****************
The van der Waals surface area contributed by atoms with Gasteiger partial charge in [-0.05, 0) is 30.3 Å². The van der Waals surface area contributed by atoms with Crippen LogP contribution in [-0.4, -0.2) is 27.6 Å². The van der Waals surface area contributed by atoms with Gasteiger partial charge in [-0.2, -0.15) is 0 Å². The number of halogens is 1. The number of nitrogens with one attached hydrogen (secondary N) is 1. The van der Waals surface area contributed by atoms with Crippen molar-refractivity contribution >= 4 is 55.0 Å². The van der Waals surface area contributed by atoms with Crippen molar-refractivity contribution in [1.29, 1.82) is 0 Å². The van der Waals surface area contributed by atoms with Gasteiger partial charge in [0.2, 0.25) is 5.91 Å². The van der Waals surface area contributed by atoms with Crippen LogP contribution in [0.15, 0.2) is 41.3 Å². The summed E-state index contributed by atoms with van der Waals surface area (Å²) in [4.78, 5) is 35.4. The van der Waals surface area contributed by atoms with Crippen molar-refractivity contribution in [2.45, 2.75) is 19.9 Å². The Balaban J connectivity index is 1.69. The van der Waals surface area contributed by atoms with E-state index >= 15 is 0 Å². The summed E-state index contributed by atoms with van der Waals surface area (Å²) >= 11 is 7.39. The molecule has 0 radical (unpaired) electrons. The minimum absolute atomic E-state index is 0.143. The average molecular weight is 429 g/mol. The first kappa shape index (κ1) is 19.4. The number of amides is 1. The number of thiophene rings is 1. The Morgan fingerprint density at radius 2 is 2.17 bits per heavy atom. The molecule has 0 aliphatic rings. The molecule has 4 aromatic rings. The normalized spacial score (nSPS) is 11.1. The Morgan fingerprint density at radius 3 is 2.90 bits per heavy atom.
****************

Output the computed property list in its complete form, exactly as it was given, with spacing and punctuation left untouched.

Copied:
The van der Waals surface area contributed by atoms with Gasteiger partial charge in [-0.05, 0) is 30.3 Å². The van der Waals surface area contributed by atoms with Crippen LogP contribution in [-0.4, -0.2) is 27.6 Å². The van der Waals surface area contributed by atoms with Gasteiger partial charge in [-0.2, -0.15) is 0 Å². The number of halogens is 1. The number of nitrogens with one attached hydrogen (secondary N) is 1. The van der Waals surface area contributed by atoms with Crippen molar-refractivity contribution >= 4 is 55.0 Å². The van der Waals surface area contributed by atoms with Crippen molar-refractivity contribution in [1.29, 1.82) is 0 Å². The van der Waals surface area contributed by atoms with Gasteiger partial charge in [0.2, 0.25) is 5.91 Å². The van der Waals surface area contributed by atoms with Crippen LogP contribution in [0.15, 0.2) is 41.3 Å². The summed E-state index contributed by atoms with van der Waals surface area (Å²) in [4.78, 5) is 35.4. The van der Waals surface area contributed by atoms with Crippen molar-refractivity contribution in [2.45, 2.75) is 19.9 Å². The Balaban J connectivity index is 1.69. The van der Waals surface area contributed by atoms with E-state index >= 15 is 0 Å². The summed E-state index contributed by atoms with van der Waals surface area (Å²) >= 11 is 7.39. The molecule has 0 radical (unpaired) electrons. The minimum absolute atomic E-state index is 0.143. The average molecular weight is 429 g/mol. The first kappa shape index (κ1) is 19.4. The number of amides is 1. The number of thiophene rings is 1. The Morgan fingerprint density at radius 2 is 2.17 bits per heavy atom. The molecule has 0 aliphatic rings. The molecule has 4 aromatic rings. The normalized spacial score (nSPS) is 11.1. The Morgan fingerprint density at radius 3 is 2.90 bits per heavy atom.